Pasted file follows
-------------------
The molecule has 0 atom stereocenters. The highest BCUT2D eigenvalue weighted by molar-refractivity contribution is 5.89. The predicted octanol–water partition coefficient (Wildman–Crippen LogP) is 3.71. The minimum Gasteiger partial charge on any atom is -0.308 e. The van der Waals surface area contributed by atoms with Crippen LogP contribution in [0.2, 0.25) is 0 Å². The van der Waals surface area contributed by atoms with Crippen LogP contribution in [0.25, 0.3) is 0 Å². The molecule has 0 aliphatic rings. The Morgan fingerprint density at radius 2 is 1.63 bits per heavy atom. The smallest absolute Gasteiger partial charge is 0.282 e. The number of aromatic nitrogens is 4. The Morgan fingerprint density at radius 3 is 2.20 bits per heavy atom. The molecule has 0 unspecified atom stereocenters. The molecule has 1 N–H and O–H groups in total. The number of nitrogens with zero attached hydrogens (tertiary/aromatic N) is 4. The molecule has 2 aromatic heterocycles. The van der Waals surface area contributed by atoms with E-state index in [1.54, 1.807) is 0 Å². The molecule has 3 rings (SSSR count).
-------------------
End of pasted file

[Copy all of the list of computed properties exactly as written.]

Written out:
The molecule has 0 atom stereocenters. The highest BCUT2D eigenvalue weighted by molar-refractivity contribution is 5.89. The predicted octanol–water partition coefficient (Wildman–Crippen LogP) is 3.71. The minimum Gasteiger partial charge on any atom is -0.308 e. The van der Waals surface area contributed by atoms with Crippen LogP contribution in [0.2, 0.25) is 0 Å². The van der Waals surface area contributed by atoms with Crippen LogP contribution in [0.25, 0.3) is 0 Å². The molecule has 0 aliphatic rings. The Morgan fingerprint density at radius 2 is 1.63 bits per heavy atom. The smallest absolute Gasteiger partial charge is 0.282 e. The number of aromatic nitrogens is 4. The Morgan fingerprint density at radius 3 is 2.20 bits per heavy atom. The molecule has 0 unspecified atom stereocenters. The molecule has 1 N–H and O–H groups in total. The number of nitrogens with zero attached hydrogens (tertiary/aromatic N) is 4. The molecule has 2 aromatic heterocycles. The van der Waals surface area contributed by atoms with E-state index in [1.54, 1.807) is 0 Å². The molecule has 3 rings (SSSR count).